On the first day after the operation, the leukocyte count, neutrophil ratio, and ALT, AST, albumin, total bilirubin, and D-D levels were not significantly different between the two groups. The platelet count in the non-IPM group was significantly lower than that in the IPM group (p = 0.0381), but the PT (p = 0.0195) and APTT (p = 0.0071) in the non-IPM group were significantly higher than those in the IPM group. On the third day after the operation, only the neutrophil ratio remained significantly higher in the non-IPM group than that in the IPM group (p = 0.0057), and no significant differences were found in the other indexes. On the fifth and seventh postoperative days, no significant differences in any of the indexes were observed between the two groups. At discharge, only albumin in the non-IPM group was significantly higher than that in the IPM group (p = 0.0303) (Table 3). The statistically different results did not change after correction by the FDR method. The length of hospitalization showed the most pronounced difference between the non-IPM and IPM groups (p = 0.0008), followed by the third-day neutral cell ratio (p = 0.0057) and the first-day APTT (p = 0.0071). Importantly, no significant differences in ALT and AST levels were noted between the two groups.
The effects of hepatic interruption time on the levels of ALT and AST after surgery were analyzed by regression (Table 4). Univariate regression showed that a prolonged interruption time was related to increased levels of ALT (coef = 1.66, p = 0.001) and AST (coef = 2.00, p = 0.002) on the first day after the operation. On the fifth day after the operation, the interruption time was significantly correlated with the level of ALT (coef = 0.41, p = 0.038). No correlation was found between the interruption time and the levels of ALT and AST on the seventh day after the operation or at discharge. Multivariate analysis yielded similar results.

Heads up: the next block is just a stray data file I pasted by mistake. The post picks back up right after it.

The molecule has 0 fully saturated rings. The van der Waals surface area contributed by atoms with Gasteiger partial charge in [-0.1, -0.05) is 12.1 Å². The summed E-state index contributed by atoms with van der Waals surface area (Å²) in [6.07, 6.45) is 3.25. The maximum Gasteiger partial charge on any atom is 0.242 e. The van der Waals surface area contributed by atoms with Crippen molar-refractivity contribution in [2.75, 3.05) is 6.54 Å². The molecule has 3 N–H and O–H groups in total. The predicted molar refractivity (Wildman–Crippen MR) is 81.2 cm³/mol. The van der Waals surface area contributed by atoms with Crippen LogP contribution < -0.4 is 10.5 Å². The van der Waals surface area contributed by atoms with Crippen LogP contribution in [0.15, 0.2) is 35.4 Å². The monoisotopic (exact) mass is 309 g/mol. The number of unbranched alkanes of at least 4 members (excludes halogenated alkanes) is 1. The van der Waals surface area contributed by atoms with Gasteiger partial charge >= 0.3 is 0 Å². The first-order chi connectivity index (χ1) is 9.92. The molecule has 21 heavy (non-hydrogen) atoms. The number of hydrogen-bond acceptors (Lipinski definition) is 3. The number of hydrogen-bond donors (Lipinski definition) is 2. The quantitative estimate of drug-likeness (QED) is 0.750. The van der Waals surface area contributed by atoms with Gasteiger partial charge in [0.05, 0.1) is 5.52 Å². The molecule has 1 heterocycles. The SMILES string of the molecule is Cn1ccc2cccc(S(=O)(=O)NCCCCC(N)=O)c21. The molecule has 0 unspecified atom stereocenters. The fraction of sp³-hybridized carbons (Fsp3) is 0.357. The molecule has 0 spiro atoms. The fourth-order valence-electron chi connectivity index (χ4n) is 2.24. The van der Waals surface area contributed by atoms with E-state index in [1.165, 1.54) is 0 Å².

Regression analysis was used to analyze the relationships between the levels of ALT and AST and postoperative hospitalization time in the IPM group and non-IPM group. The regression relationships between the levels of ALT (y = − 14.44x + 301.35, p < 0.001) and AST (y = − 17.88x + 350.36, p < 0.001) and postoperative time were significant in the non-IPM group (Fig. 1a, c). The regression relationships between the levels of ALT (y = − 14.21x + 272.46, p < 0.001) and AST (y = − 18.41x + 322.44, p < 0.001) and postoperative time were also significant in the IPM group (Fig. 1b, d). No significant difference in the regression coefficients was found between the two groups (ALT: p = 0.9387; AST: p = 0.8901).
This study retrospectively analyzed 182 hepatocellular carcinoma patients who underwent hepatectomy and evaluated the effect of the IPM on the postoperative hepatocellular injury. In our study, the incidence rates of pleural effusion and ascites were higher in the non-IPM group than those in the IPM group. The hospitalization time in the IPM group was clearly shorter than that in the non-IPM group. The platelet count in the non-IPM group was significantly lower than that in the IPM group. The PT and APTT in the non-IPM group were significantly higher than those in the IPM group on the first day after surgery. On the third day after the operation, the neutrophil ratio in the non-IPM group was significantly higher than that in the IPM group. At discharge, only albumin in the non-IPM group was significantly higher than that in the IPM group. Other indicators showed no significant differences between the two groups. In the regression analysis of the levels of ALT and AST and the total hepatic interruption time, the ALT and AST levels on the first day after surgery increased with prolongation of the interruption time.